Droopy eyelid surgery; 11 day stitches?

I am 46 years old and researching doctors and procedures for droopy eye lids. I had a "first opinion" and was told that my lids are affecting my vision and a bleph is needed. For the procedure, the doctor stated that the muscles will be tightened and stitches which will be removed 11 days later. That concerns me since Im reading 5-7 is normal? Ive checked out everything on the doctor and its all good but should I seek a 2nd opinion?

Doctor Answers 8

Day 11 is late and it is not ideal to rely on stitches to dissolve on their own.

Neither approach is ideal.  Sutures should be removed at 5 to 7 days after surgery. If a laser was used to make the incision, then the stitches need to be left in about 5 to 7 days longer-a good reason not to use a laser in my opinion.  Yes there are sutures that breakdown on their own.  However, they do not reliably do so and for that reason, even these need to be removed by the surgeon.  Ideally you would have the ptosis surgery and blepharoplasty done together.  The only reason it is getting unbundled is that insurance companies do not pay doctors for both procedures at the same time.  If you were self-paying for surgery, the ptosis and the blepharoplasty would be done together.

Beverly Hills Oculoplastic Surgeon
4.9 out of 5 stars 26 reviews

Upper eyelid surgery for decreased visual fields

Often removing the excess skin can improve one's field of vision if the skin is close to or resting on the eyelash margins. There are various techniques to be used and some use sutures under the skin that are removed anywhere from 7 to 14 days and others like myself use dissolvable sutures. It is often surgeon preference. If the muscles need to be tightened that might also signal the need for a ptosis repair which is when the eyelid itself is hanging at or over the pupil. A second opinion is patient preference and it depends on how comfortable you are with your surgeon. Good luck in your area.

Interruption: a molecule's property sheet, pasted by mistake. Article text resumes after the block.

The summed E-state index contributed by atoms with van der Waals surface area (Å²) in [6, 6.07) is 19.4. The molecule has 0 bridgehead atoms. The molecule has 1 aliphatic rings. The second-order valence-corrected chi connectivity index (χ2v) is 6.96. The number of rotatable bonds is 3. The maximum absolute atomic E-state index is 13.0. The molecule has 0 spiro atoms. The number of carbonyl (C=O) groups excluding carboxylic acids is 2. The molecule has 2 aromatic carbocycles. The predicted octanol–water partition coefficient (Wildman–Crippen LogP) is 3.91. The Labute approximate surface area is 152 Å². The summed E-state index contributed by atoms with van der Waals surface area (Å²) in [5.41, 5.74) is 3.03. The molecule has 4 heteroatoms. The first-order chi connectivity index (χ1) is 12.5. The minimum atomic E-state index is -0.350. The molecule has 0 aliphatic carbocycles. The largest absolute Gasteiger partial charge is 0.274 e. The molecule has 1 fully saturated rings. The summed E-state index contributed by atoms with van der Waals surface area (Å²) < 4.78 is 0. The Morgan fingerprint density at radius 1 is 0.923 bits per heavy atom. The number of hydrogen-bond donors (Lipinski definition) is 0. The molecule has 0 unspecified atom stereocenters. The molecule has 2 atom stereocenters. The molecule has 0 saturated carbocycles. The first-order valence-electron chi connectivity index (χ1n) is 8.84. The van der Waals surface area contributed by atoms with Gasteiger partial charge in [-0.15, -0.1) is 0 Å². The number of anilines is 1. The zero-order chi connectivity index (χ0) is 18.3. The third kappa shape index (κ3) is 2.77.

Scott Trimas, MD
Jacksonville Facial Plastic Surgeon
5.0 out of 5 stars 20 reviews

Sutures were upper eyelid surgery

 There are many variables to the healing process, but in our practice we use dissolvable sutures that fall out at about day 7-8 after the surgical procedure. For more information  and many examples, please see the link and the video below

William Portuese, MD
Seattle Facial Plastic Surgeon
4.8 out of 5 stars 145 reviews

Suture Removal Time Frame

Thank you for your question llippai,

I understand your confusion. Typically when a patient has general stitches put in, such as in a cut on an arm, 7-10 days post status is standard.

However, we schedule our patients to come in for removal of upper lid bleph sutures on or about 14 days after surgery.  Sometimes, only dissolvable  sutures are used. If this is the case, you will not need removal.  Both dissolvable and removable (black or blue) sutures can be used, in which case you will have removal of the black / blue sutures.  Rest assured, your surgical outcome will benefit either way.  You will most likely know if you need removal  after the surgery, though.  

I hope this information helps!